Since announcing in June that a new mandatory auditor rotation rule would be introduced in 2023 South Africa’s Independent Regulatory Board for Auditors (IRBA) has surveyed the proxy voting results in respect of auditor re-appointments this year.
The IRBA said that it had found a visible trend towards voting against the reappointment of auditors. Of the ordinary resolutions surveyed 27% had seen the opposition vote rise by up to 40%. The IRBA said this was particularly the case for those companies where the tenure of the auditors was excessively long.
Disclosure regarding auditor appointments was improved in South Africa when the IRBA issued a regulation in December 2015 requiring audit firms to disclose the length of tenure of an audit in the independent auditor’s report to shareholders. The IRBA said this rule was to ensure that shareholders were aware of the length of the relationship between the auditor and their client, which should have also been considered by the audit committee when the auditors were considered for reappointment.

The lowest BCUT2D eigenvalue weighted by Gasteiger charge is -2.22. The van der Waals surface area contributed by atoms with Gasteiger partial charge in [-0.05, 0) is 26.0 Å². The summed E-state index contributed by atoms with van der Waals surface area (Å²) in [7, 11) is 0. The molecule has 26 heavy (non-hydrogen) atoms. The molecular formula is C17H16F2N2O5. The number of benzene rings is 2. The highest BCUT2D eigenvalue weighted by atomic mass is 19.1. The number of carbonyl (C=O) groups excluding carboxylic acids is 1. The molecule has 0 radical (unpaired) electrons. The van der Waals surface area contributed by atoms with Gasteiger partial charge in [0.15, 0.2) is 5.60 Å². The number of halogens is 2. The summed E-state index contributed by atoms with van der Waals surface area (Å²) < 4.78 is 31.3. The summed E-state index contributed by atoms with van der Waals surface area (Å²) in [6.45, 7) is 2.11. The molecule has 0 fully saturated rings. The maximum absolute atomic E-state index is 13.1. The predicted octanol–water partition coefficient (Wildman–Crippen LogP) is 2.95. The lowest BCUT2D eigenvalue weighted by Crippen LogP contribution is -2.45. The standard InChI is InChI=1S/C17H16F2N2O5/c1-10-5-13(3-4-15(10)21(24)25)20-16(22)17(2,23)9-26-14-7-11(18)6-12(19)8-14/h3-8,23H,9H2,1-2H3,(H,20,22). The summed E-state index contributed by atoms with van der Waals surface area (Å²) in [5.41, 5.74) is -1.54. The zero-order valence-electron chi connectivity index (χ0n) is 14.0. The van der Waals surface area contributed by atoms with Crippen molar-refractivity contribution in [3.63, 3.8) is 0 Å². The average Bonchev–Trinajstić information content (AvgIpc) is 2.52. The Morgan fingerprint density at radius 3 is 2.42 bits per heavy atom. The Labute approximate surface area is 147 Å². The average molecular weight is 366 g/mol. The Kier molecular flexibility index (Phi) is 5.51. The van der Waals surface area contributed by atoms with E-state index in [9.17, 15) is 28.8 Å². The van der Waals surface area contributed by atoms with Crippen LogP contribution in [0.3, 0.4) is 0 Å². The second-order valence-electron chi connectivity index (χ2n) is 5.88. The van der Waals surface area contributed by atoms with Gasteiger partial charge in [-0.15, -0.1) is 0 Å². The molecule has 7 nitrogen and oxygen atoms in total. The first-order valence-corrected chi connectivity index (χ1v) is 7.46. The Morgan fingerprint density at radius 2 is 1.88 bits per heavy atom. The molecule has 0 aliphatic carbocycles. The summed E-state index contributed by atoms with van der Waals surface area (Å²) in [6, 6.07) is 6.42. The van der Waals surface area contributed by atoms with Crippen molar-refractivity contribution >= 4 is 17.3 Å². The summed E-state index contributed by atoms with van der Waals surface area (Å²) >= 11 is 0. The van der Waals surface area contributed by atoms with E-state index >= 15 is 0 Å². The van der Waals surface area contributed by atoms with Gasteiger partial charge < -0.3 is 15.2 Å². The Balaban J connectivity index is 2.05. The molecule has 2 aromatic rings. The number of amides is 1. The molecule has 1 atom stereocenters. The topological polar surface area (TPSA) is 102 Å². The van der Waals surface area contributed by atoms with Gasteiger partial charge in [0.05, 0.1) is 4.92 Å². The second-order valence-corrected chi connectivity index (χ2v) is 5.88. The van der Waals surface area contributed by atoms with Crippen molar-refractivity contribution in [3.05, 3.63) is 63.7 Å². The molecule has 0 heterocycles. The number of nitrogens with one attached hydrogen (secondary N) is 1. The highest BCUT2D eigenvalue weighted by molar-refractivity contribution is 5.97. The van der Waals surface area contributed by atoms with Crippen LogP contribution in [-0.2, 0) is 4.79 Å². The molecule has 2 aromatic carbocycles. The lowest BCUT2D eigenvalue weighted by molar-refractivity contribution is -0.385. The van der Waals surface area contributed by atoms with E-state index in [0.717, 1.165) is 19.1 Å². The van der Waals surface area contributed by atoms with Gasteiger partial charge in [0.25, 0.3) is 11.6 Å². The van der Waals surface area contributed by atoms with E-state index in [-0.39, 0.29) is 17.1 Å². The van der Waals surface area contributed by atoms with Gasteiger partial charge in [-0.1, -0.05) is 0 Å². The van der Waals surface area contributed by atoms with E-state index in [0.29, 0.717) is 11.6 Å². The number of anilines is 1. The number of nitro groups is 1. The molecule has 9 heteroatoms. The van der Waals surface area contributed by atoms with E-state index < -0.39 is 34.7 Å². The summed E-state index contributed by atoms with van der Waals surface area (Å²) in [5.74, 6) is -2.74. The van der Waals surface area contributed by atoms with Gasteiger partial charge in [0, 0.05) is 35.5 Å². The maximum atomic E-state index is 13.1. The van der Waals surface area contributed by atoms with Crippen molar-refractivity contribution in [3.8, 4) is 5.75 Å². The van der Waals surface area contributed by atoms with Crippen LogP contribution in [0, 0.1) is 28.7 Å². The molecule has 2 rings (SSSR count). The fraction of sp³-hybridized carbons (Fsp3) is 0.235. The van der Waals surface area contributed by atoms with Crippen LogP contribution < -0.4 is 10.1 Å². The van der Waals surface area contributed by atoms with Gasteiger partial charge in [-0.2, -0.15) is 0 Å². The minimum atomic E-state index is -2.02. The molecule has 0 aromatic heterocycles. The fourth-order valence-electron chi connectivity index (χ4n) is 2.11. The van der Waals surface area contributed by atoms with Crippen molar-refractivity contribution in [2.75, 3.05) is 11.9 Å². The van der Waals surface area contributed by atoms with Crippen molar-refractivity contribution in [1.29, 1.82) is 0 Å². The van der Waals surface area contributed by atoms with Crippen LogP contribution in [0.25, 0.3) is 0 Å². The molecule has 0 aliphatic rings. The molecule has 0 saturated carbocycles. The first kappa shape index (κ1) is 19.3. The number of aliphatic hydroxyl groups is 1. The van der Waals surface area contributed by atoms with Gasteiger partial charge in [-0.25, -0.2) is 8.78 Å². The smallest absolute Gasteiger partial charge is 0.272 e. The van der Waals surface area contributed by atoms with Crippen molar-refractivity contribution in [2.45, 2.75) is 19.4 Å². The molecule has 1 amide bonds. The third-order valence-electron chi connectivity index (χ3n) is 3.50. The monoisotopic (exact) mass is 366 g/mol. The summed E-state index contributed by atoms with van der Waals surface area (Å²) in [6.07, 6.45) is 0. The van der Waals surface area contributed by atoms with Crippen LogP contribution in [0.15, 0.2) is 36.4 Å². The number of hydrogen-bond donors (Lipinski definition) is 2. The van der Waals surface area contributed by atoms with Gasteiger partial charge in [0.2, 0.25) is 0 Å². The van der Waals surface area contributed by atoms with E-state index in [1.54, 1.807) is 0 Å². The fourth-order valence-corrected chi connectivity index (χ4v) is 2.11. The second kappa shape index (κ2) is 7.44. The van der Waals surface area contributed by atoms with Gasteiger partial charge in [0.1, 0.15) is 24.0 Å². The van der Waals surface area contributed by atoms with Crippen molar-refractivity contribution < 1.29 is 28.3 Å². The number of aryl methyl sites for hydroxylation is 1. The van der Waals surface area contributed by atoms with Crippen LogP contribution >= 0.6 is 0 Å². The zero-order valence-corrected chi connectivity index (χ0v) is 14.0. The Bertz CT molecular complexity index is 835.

Bernard Agulhas, chief executive of the IRBA said: “Of the 102 auditor appointment resolutions tabled at annual general meetings since November 2016, 51 recorded an increase in opposition; of these 24 resulted in significant shareholder opposition to the auditor’s reappointment. The most significant opposition recorded an increase of up to 40% year on year in the votes against the reappointment of auditors.
“The most recent annual general meetings to be subject to this increased shareholder opposition were Telkom and PPC Ltd, which reflected 23% and 14% increases in the no vote. While such an increase may seem insignificant in some instances, it indicates to us that even minority shareholders are finding their voice.”
The IBRA’s figures show that the largest increases in opposition to auditor appointments occurred at the AGM of Lonmin in January (40.3% rise), Reunert and the Spar Group – both meetings were held in February and had increases in their dissent of 37% and 35.6% respectively.
Of those 24 resolutions that recorded an increase in the vote against the reappointment of auditors, only three had previously recorded an opposing vote above 1% (but less than 10%); the remainder had seen shareholders almost unanimously adopt the recommendation of the audit committee at the preceding AGM.Last Updated: 17 September 2017